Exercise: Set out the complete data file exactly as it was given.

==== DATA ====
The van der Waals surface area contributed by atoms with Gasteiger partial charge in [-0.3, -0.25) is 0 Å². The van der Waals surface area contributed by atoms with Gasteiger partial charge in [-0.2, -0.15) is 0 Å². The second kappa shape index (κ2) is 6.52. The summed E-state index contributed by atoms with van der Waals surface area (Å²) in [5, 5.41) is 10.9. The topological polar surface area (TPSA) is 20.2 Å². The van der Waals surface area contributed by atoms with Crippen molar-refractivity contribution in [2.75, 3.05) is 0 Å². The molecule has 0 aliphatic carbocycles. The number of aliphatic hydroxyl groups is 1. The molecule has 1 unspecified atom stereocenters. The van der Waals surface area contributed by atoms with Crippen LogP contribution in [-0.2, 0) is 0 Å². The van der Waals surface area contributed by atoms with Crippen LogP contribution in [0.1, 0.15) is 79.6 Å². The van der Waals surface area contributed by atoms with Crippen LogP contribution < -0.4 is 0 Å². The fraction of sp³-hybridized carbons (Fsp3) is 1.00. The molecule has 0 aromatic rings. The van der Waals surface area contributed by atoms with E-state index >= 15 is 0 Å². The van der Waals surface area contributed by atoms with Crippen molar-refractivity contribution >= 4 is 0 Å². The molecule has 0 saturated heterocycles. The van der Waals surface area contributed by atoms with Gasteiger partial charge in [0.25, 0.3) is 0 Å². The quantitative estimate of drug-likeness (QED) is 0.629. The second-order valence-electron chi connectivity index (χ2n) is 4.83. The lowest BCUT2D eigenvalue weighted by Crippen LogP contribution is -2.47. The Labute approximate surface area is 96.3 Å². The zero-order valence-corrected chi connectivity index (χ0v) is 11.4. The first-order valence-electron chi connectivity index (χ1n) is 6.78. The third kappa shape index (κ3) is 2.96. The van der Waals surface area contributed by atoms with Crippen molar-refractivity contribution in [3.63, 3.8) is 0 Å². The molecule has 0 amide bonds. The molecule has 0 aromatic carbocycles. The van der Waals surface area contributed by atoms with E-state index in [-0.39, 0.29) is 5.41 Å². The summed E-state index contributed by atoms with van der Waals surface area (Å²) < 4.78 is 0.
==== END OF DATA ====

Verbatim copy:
The van der Waals surface area contributed by atoms with Gasteiger partial charge in [-0.3, -0.25) is 0 Å². The van der Waals surface area contributed by atoms with Gasteiger partial charge in [-0.2, -0.15) is 0 Å². The second kappa shape index (κ2) is 6.52. The summed E-state index contributed by atoms with van der Waals surface area (Å²) in [5, 5.41) is 10.9. The topological polar surface area (TPSA) is 20.2 Å². The van der Waals surface area contributed by atoms with Crippen molar-refractivity contribution in [2.75, 3.05) is 0 Å². The molecule has 0 aliphatic carbocycles. The number of aliphatic hydroxyl groups is 1. The molecule has 1 unspecified atom stereocenters. The van der Waals surface area contributed by atoms with Crippen LogP contribution in [-0.2, 0) is 0 Å². The van der Waals surface area contributed by atoms with Crippen LogP contribution in [0.1, 0.15) is 79.6 Å². The van der Waals surface area contributed by atoms with Crippen LogP contribution < -0.4 is 0 Å². The fraction of sp³-hybridized carbons (Fsp3) is 1.00. The molecule has 0 aromatic rings. The van der Waals surface area contributed by atoms with E-state index >= 15 is 0 Å². The van der Waals surface area contributed by atoms with Crippen molar-refractivity contribution >= 4 is 0 Å². The molecule has 0 saturated heterocycles. The van der Waals surface area contributed by atoms with Gasteiger partial charge in [0.25, 0.3) is 0 Å². The quantitative estimate of drug-likeness (QED) is 0.629. The second-order valence-electron chi connectivity index (χ2n) is 4.83. The lowest BCUT2D eigenvalue weighted by Crippen LogP contribution is -2.47. The Labute approximate surface area is 96.3 Å². The zero-order valence-corrected chi connectivity index (χ0v) is 11.4. The first-order valence-electron chi connectivity index (χ1n) is 6.78. The third kappa shape index (κ3) is 2.96. The van der Waals surface area contributed by atoms with Crippen molar-refractivity contribution in [3.63, 3.8) is 0 Å². The molecule has 0 amide bonds. The molecule has 0 aromatic carbocycles. The van der Waals surface area contributed by atoms with E-state index in [-0.39, 0.29) is 5.41 Å². The summed E-state index contributed by atoms with van der Waals surface area (Å²) < 4.78 is 0.